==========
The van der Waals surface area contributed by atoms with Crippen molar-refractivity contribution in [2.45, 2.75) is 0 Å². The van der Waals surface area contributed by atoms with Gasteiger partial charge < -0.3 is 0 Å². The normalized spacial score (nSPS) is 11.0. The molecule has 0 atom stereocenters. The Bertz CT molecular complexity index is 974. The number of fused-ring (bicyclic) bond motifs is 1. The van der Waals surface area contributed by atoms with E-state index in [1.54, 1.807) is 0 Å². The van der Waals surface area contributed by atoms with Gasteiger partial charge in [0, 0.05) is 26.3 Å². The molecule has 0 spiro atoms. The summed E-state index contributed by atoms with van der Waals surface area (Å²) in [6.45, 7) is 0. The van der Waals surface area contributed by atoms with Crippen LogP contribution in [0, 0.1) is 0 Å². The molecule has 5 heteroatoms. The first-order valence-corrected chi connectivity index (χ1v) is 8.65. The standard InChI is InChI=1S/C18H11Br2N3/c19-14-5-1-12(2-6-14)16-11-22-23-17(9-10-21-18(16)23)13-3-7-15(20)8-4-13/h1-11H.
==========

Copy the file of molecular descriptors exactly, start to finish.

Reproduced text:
The van der Waals surface area contributed by atoms with Crippen molar-refractivity contribution in [2.45, 2.75) is 0 Å². The van der Waals surface area contributed by atoms with Gasteiger partial charge < -0.3 is 0 Å². The normalized spacial score (nSPS) is 11.0. The molecule has 0 atom stereocenters. The Bertz CT molecular complexity index is 974. The number of fused-ring (bicyclic) bond motifs is 1. The van der Waals surface area contributed by atoms with E-state index in [1.54, 1.807) is 0 Å². The van der Waals surface area contributed by atoms with Gasteiger partial charge in [0, 0.05) is 26.3 Å². The molecule has 0 spiro atoms. The summed E-state index contributed by atoms with van der Waals surface area (Å²) in [6.45, 7) is 0. The van der Waals surface area contributed by atoms with Crippen LogP contribution in [0, 0.1) is 0 Å². The molecule has 5 heteroatoms. The first-order valence-corrected chi connectivity index (χ1v) is 8.65. The standard InChI is InChI=1S/C18H11Br2N3/c19-14-5-1-12(2-6-14)16-11-22-23-17(9-10-21-18(16)23)13-3-7-15(20)8-4-13/h1-11H.